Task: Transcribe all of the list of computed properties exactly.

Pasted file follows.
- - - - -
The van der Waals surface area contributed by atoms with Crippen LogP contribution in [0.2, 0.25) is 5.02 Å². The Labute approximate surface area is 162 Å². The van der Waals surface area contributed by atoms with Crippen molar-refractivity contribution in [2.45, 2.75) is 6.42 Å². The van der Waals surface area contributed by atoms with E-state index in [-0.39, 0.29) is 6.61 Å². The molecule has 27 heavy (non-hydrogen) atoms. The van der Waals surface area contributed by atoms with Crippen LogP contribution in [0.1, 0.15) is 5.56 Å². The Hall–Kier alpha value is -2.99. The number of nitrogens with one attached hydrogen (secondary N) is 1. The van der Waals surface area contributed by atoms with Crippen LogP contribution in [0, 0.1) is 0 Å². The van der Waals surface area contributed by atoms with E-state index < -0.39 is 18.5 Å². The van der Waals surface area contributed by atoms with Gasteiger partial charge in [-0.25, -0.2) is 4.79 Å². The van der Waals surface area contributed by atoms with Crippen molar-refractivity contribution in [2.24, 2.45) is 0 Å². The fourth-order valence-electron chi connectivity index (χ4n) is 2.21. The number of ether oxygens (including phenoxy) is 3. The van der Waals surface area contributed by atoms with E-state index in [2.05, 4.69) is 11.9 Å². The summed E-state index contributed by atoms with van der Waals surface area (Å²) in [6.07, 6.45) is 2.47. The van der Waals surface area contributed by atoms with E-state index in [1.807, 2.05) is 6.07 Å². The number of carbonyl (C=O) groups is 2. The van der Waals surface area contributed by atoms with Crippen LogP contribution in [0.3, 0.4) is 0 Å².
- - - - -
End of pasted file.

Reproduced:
The van der Waals surface area contributed by atoms with Crippen LogP contribution in [0.2, 0.25) is 5.02 Å². The Labute approximate surface area is 162 Å². The van der Waals surface area contributed by atoms with Crippen molar-refractivity contribution in [2.45, 2.75) is 6.42 Å². The van der Waals surface area contributed by atoms with E-state index in [-0.39, 0.29) is 6.61 Å². The molecule has 27 heavy (non-hydrogen) atoms. The van der Waals surface area contributed by atoms with Crippen LogP contribution in [0.1, 0.15) is 5.56 Å². The Hall–Kier alpha value is -2.99. The number of nitrogens with one attached hydrogen (secondary N) is 1. The van der Waals surface area contributed by atoms with Crippen LogP contribution in [0, 0.1) is 0 Å². The van der Waals surface area contributed by atoms with E-state index < -0.39 is 18.5 Å². The van der Waals surface area contributed by atoms with Gasteiger partial charge in [-0.25, -0.2) is 4.79 Å². The van der Waals surface area contributed by atoms with Crippen molar-refractivity contribution in [2.24, 2.45) is 0 Å². The fourth-order valence-electron chi connectivity index (χ4n) is 2.21. The number of ether oxygens (including phenoxy) is 3. The van der Waals surface area contributed by atoms with E-state index in [2.05, 4.69) is 11.9 Å². The summed E-state index contributed by atoms with van der Waals surface area (Å²) in [6.07, 6.45) is 2.47. The van der Waals surface area contributed by atoms with E-state index in [1.807, 2.05) is 6.07 Å². The number of carbonyl (C=O) groups is 2. The van der Waals surface area contributed by atoms with Crippen LogP contribution in [0.3, 0.4) is 0 Å².